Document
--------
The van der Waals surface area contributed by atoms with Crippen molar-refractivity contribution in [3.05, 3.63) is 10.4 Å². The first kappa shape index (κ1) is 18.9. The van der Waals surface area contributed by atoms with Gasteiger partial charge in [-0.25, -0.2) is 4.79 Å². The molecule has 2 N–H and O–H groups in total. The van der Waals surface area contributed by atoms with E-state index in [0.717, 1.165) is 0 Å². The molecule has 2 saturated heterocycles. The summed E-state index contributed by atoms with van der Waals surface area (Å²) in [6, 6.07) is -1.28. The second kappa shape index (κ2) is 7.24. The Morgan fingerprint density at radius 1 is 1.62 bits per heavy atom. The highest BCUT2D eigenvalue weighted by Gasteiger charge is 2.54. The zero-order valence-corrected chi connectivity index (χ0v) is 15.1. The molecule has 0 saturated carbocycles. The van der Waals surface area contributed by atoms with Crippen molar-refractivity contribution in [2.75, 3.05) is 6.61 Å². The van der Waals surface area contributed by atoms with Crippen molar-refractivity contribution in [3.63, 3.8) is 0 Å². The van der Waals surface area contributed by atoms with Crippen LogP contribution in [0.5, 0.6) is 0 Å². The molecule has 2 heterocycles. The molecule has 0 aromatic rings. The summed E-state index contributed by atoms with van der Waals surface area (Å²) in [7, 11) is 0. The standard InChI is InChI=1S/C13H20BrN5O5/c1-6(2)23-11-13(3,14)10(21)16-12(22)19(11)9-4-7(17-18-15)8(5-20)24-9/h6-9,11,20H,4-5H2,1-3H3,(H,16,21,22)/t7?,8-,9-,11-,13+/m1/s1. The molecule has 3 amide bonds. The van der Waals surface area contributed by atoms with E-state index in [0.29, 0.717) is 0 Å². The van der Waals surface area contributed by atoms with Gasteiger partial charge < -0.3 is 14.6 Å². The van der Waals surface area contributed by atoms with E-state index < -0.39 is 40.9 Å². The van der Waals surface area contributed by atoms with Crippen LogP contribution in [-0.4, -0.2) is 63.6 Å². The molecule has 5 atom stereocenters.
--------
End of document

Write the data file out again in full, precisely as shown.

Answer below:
The van der Waals surface area contributed by atoms with Crippen molar-refractivity contribution in [3.05, 3.63) is 10.4 Å². The first kappa shape index (κ1) is 18.9. The van der Waals surface area contributed by atoms with Gasteiger partial charge in [-0.25, -0.2) is 4.79 Å². The molecule has 2 N–H and O–H groups in total. The van der Waals surface area contributed by atoms with E-state index in [0.717, 1.165) is 0 Å². The molecule has 2 saturated heterocycles. The summed E-state index contributed by atoms with van der Waals surface area (Å²) in [6, 6.07) is -1.28. The second kappa shape index (κ2) is 7.24. The Morgan fingerprint density at radius 1 is 1.62 bits per heavy atom. The highest BCUT2D eigenvalue weighted by Gasteiger charge is 2.54. The zero-order valence-corrected chi connectivity index (χ0v) is 15.1. The molecule has 0 saturated carbocycles. The van der Waals surface area contributed by atoms with Crippen molar-refractivity contribution in [2.75, 3.05) is 6.61 Å². The van der Waals surface area contributed by atoms with Crippen molar-refractivity contribution in [3.63, 3.8) is 0 Å². The van der Waals surface area contributed by atoms with Crippen LogP contribution in [0.5, 0.6) is 0 Å². The molecule has 2 heterocycles. The molecule has 0 aromatic rings. The summed E-state index contributed by atoms with van der Waals surface area (Å²) in [7, 11) is 0. The standard InChI is InChI=1S/C13H20BrN5O5/c1-6(2)23-11-13(3,14)10(21)16-12(22)19(11)9-4-7(17-18-15)8(5-20)24-9/h6-9,11,20H,4-5H2,1-3H3,(H,16,21,22)/t7?,8-,9-,11-,13+/m1/s1. The molecule has 3 amide bonds. The van der Waals surface area contributed by atoms with E-state index in [0.29, 0.717) is 0 Å². The van der Waals surface area contributed by atoms with Gasteiger partial charge < -0.3 is 14.6 Å². The van der Waals surface area contributed by atoms with E-state index < -0.39 is 40.9 Å². The van der Waals surface area contributed by atoms with Crippen LogP contribution in [-0.4, -0.2) is 63.6 Å². The molecule has 5 atom stereocenters.